The School for Good and Evil by Soman Chainani
Digital Audiobook narrated by Polly Lee
Published by Harper Audio on May 14, 2013
Series: The School for Good and Evil #1
Genres: Children's, Fairy Tales, Fantasy, Magic, Middle Grade, Young Adult
Length: 488 pages or 13 hours, 46 minutes
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The first kidnappings happened two hundred years before. Some years it was two boys taken, some years two girls, sometimes one of each. But if at first the choices seemed random, soon the pattern became clear. One was always beautiful and good, the child every parent wanted as their own. The other was homely and odd, an outcast from birth. An opposing pair, plucked from youth and spirited away.
This year, best friends Sophie and Agatha are about to discover where all the lost children go: the fabled School for Good & Evil, where ordinary boys and girls are trained to be fairy tale heroes and villains. As the most beautiful girl in Gavaldon, Sophie has dreamed of being kidnapped into an enchanted world her whole life. With her pink dresses, glass slippers, and devotion to good deeds, she knows she’ll earn top marks at the School for Good and graduate a storybook princess. Meanwhile Agatha, with her shapeless black frocks, wicked pet cat, and dislike of nearly everyone, seems a natural fit for the School for Evil.
But when the two girls are swept into the Endless Woods, they find their fortunes reversed—Sophie’s dumped in the School for Evil to take Uglification, Death Curses, and Henchmen Training, while Agatha finds herself in the School For Good, thrust amongst handsome princes and fair maidens for classes in Princess Etiquette and Animal Communication.. But what if the mistake is actually the first clue to discovering who Sophie and Agatha really are…?
The School for Good & Evil is an epic journey into a dazzling new world, where the only way out of a fairy tale is to live through one.
Ahhhh, complicated reviews are complicated, y’all.
On one hand, The School for Good and Evil is a fun fairy tale world with quirky, interesting characters and a secret you spend the whole book impatiently waiting to find out.
One the other hand, it’s all very shallow and slow-paced and the little feminist in me dies a bit every time there’s an inference that the princesses watch their waistlines.
So, depending on the particular page or chapter, I either enjoyed this book… or it made me cringe.
In the beginning, we are introduced to our two main characters (Sophie and Agatha) and the town curse. Immediately, I decided Sophie was the worst. I think that was the point of her being such a superficial little brat, but so much of the story is told from her point of view. Even once her character develops a little depth, she’s insufferable and I trudged disgruntled through all her chapters. She’s not insufferable – it wasn’t torture, but honestly I couldn’t be bothered to care.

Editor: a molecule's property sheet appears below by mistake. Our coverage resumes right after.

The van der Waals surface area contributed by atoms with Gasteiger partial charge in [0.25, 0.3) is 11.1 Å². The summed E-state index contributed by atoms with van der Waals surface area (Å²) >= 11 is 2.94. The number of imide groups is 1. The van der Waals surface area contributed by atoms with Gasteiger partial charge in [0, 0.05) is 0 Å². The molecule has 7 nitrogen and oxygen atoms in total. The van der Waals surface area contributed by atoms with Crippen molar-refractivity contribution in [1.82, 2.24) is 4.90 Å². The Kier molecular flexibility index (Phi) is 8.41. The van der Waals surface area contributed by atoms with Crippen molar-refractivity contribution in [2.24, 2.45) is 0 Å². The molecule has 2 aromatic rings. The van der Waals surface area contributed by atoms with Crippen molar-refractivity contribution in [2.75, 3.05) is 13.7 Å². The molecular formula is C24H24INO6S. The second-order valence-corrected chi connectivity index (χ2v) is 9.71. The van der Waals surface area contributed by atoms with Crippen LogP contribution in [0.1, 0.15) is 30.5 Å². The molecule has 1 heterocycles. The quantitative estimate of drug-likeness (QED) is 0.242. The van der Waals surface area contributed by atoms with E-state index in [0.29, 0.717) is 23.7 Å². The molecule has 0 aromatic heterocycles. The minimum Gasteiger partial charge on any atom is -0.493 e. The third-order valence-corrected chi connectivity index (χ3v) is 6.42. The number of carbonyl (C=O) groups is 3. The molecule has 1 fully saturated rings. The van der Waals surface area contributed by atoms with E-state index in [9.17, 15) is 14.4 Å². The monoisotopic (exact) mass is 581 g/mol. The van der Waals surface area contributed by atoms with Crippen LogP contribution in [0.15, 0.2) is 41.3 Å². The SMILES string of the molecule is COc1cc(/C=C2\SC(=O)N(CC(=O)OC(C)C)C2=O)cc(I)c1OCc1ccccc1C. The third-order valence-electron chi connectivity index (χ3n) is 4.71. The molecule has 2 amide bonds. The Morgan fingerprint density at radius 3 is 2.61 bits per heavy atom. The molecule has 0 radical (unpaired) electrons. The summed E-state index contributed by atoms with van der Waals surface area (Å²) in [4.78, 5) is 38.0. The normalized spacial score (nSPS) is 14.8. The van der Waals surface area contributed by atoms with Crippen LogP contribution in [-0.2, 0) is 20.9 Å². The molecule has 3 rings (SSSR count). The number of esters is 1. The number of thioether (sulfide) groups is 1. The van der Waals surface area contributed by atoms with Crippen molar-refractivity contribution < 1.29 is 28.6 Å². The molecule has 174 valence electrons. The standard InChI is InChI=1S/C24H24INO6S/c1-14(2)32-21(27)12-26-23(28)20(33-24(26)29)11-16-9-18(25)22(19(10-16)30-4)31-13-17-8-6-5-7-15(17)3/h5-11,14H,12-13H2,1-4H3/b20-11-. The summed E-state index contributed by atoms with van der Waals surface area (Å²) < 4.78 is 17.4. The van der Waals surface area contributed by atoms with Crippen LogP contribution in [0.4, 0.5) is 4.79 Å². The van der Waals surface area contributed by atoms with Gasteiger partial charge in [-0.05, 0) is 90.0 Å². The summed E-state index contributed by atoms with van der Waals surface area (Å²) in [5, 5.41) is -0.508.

Agatha started out as a really interesting character. I liked her grumpy outlook towards the world and her desire to go back home that ran so strongly through most of the book. Especially in middle grade and YA, it’s so nice to see a character sticking to her goals and not falling head over heels for a boy. OR maintaining an independent personality after The Boy has been introduced. OR behaving rationally once The Boy is in the story. For the most part, Agatha was okay.
Still, at the bottom of it all was the conversation that good is pretty and bad is ugly. So one girl becomes extraordinarily beautiful, and the other haggard and disgusting. Why. Why does it have to come to such a black and white portrayal. And what really bothered me was that Soman Chainani was clearly trying to show that “it’s what’s inside that counts”… but he used the outside to illustrate that point.
And still. The worries about gowns and waistlines and everyone needing a man or they fail. The system at this school is messed up, and the only one who seems to notice it is me. And Agatha, on occasion. That bothered me enough that I’m having such an internal conflict on the whole thing. It wasn’t badly written. It was interesting enough that I’ll be reading book two. But … conflict.
I dunno guys.
This world though? The world is great fun, even if I’m not crazy about the school priorities. You’ve got wish wish and a school that teaches you magic and transmogrification and a competitive hierarchy and trials. It’s exactly the sort of enchantment that made me fall in love with Harry Potter as a kid. Maybe not quite as deep, but the same fun. The sort of thing that makes you want magic to be real, so you could go to school and learn it and be a princess (or a witch, whatever floats your boat). In the School for Good, an entire set of classrooms is made from candy. Mes amis, I would destroy that deliciousness on day one.
A lot of people whose opinions I respect enjoyed this book, and I think it would have a good reach with younger audiences. I have a friend with a daughter in the MG age group and this is DEFINITELY a book she would enjoy (and may possibly get for her birthday). All these good/evil/pretty/ugly issues probably wouldn’t even register to someone of the proper age group, who would totally be in it for the two girls and the awesome school. So I recommend it, but maybe not to curmudgeony 28 y/os like me. 🙂